Law professor files discrimination lawsuit against CU Boulder

A University of Colorado Boulder professor filed a lawsuit Friday against the university and a dean of the law school for discrimination and retaliation.

CU Boulder law professor Paul Campos alleges he was discriminated against with unequal pay because of his Latino ethnicity and punished for taking paternity leave as evidenced by a low annual review score. When Campos reported the discrimination to the university, he alleges he faced retaliation from the dean of the law school and the university.

“The University of Colorado Boulder recently became aware of the lawsuit Mr. Campos has filed against the university,” a CU Boulder spokesperson said. “As this lawsuit has just been served, the campus must review it and determine the appropriate course of action. As such, we are unable to comment further at this time.”

Campos said he and his attorney, Dan Williams, explored every possible solution to avoid a lawsuit but that the university refused to negotiate.

“It’s a very unpleasant thing to sue your employer, especially when you’ve worked for them for 32 years,” Campos said. “I’m very, very deeply connected to this institution in all sorts of ways and to many of the people who have worked here over the years. And so it’s very sobering to have to take this step, it’s a step I really would have preferred not to take. But in the end, I feel as if we were really left with no choice.”

The lawsuit references a salary study done by CU Boulder in response to a 2021 salary audit that found CU Boulder faculty salaries to be inequitable. The university adjusted salaries by an average of $6,593 to comply with the Colorado Equal Pay for Equal Work Act. According to the lawsuit, the university’s data analysis showed Campos was underpaid by $13,756 annually.

While salaries were adjusted Jan 1, 2022, the lawsuit said the university did not address back pay for the previous years of inequitable pay. The study also did not include endowed professorships, which offer additional pay compensation. The lawsuit said Campos is the only senior, tenured faculty member in the law school without an endowed professorship and alleges this is because of racial discrimination.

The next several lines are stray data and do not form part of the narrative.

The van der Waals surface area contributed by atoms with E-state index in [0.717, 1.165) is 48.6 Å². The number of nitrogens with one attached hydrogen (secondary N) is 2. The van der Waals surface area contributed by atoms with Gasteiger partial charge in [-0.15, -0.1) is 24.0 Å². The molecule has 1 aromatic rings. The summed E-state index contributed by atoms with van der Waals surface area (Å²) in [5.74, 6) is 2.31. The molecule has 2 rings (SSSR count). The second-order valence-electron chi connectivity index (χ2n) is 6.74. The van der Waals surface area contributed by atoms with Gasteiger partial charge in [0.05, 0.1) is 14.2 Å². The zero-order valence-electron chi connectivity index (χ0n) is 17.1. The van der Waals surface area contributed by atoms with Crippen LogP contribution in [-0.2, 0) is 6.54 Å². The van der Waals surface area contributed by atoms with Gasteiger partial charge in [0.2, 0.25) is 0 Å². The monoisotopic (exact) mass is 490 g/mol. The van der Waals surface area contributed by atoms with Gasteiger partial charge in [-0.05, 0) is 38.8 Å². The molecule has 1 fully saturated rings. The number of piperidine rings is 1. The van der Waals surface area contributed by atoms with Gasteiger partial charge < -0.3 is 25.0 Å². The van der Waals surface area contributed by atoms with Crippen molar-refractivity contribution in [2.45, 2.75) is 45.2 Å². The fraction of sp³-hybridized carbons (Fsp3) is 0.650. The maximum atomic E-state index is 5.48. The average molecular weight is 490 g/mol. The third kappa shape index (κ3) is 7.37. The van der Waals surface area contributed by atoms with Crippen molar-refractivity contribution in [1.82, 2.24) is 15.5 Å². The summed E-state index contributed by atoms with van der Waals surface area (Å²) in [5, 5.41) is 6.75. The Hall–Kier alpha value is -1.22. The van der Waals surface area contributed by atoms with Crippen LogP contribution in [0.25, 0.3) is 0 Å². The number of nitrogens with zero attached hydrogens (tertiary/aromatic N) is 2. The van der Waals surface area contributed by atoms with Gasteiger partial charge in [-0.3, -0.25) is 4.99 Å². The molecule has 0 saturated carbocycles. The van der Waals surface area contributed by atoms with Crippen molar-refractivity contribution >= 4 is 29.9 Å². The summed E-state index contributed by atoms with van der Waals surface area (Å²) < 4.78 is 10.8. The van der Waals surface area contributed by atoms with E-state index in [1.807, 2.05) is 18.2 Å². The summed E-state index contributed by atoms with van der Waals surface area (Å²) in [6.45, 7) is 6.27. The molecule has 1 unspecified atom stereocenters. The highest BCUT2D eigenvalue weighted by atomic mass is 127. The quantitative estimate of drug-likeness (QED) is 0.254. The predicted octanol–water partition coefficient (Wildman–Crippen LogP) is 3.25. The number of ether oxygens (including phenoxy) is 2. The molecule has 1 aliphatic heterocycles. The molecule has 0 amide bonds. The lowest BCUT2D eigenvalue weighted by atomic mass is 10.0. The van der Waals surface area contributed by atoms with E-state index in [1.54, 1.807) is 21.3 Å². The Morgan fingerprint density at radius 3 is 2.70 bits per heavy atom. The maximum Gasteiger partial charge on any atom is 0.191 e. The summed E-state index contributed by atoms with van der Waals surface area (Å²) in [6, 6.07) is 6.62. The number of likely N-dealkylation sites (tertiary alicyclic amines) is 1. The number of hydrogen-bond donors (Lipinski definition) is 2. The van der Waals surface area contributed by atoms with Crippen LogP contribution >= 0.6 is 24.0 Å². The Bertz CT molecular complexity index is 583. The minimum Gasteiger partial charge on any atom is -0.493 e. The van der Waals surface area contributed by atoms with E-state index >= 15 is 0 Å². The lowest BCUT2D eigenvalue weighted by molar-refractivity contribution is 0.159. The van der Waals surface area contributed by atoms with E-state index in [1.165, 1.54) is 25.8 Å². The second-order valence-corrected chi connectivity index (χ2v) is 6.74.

Campos also received a three out of five annual performance rating in 2022, which the lawsuit said is “an extremely low score,” and a low score compared to his previous score ratings. Campos alleges the score is in retaliation for him taking parental leave because his research and service are of high caliber. Campos filed an open records request, according to the lawsuit, in which he found only 2.3% of faculty between 2017 to 2021 received a three or lower, and there were no ratings below a three.

Campos approached Lolita Buckner Inniss, dean and provost’s professor of law, with his concerns and filed a complaint and request for investigation with the University’s Office of Institutional Equity and Compliance. In May 2022, he sent a letter through his attorney to the university’s legal team with his complaints, adding he would take legal action if necessary.

A few weeks after the letter was sent, Campos was removed from the Faculty Evaluation Committee and removed from teaching a class about property law in the spring 2023 semester, according to the lawsuit. Campos alleges the removals were retaliatory and harmful to his professional standing.

“Retaliation against employees for reporting discrimination is always unacceptable. Here, coming from the dean of a prominent law school, it is particularly disappointing,” Williams said. “This lawsuit aims to hold those accountable who should have been leaders standing against discrimination but instead who have chosen to perpetuate it.”

Campos said the decision to remove him from the class and the committee was in direct retaliation for him reporting the discrimination he allegedly faced and shown in email correspondence from Inniss noted in the lawsuit.

“Given your recent communications with me regarding your concerns with the law school evaluation process and your indication of possible litigation, I have removed you from the evaluations committee for the upcoming fiscal year,” Inniss said in the email.

Campos said the university continues to refuse to acknowledge any wrongdoing in what happened and what continues to happen.

“I hope the outcome is at least some acknowledgement on the part of the institution of the mistreatment to which I’ve been subjected and some willingness on its part to ameliorate that mistreatment in terms of the conditions of my employment going forward,” Campos said.

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